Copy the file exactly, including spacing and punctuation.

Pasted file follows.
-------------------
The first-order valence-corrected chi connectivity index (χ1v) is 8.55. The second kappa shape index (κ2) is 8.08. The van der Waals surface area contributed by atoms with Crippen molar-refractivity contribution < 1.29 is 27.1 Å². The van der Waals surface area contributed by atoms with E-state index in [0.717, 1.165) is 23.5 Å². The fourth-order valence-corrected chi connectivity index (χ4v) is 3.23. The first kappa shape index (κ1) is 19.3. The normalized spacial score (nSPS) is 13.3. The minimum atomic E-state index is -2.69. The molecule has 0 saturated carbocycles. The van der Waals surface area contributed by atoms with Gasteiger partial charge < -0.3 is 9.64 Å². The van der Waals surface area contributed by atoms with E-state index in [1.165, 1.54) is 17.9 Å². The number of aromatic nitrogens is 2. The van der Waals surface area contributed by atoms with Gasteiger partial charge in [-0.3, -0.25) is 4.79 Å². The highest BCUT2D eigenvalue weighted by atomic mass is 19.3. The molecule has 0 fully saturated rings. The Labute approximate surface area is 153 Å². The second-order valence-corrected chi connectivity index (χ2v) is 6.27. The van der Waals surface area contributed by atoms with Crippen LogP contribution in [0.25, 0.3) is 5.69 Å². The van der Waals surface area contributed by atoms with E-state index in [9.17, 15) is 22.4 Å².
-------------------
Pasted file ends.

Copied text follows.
The first-order valence-corrected chi connectivity index (χ1v) is 8.55. The second kappa shape index (κ2) is 8.08. The van der Waals surface area contributed by atoms with Crippen molar-refractivity contribution < 1.29 is 27.1 Å². The van der Waals surface area contributed by atoms with E-state index in [0.717, 1.165) is 23.5 Å². The fourth-order valence-corrected chi connectivity index (χ4v) is 3.23. The first kappa shape index (κ1) is 19.3. The normalized spacial score (nSPS) is 13.3. The minimum atomic E-state index is -2.69. The molecule has 0 saturated carbocycles. The van der Waals surface area contributed by atoms with Gasteiger partial charge < -0.3 is 9.64 Å². The van der Waals surface area contributed by atoms with E-state index in [1.165, 1.54) is 17.9 Å². The number of aromatic nitrogens is 2. The van der Waals surface area contributed by atoms with Gasteiger partial charge in [-0.3, -0.25) is 4.79 Å². The highest BCUT2D eigenvalue weighted by atomic mass is 19.3. The molecule has 0 fully saturated rings. The Labute approximate surface area is 153 Å². The second-order valence-corrected chi connectivity index (χ2v) is 6.27. The van der Waals surface area contributed by atoms with Crippen LogP contribution in [0.25, 0.3) is 5.69 Å². The van der Waals surface area contributed by atoms with E-state index in [9.17, 15) is 22.4 Å².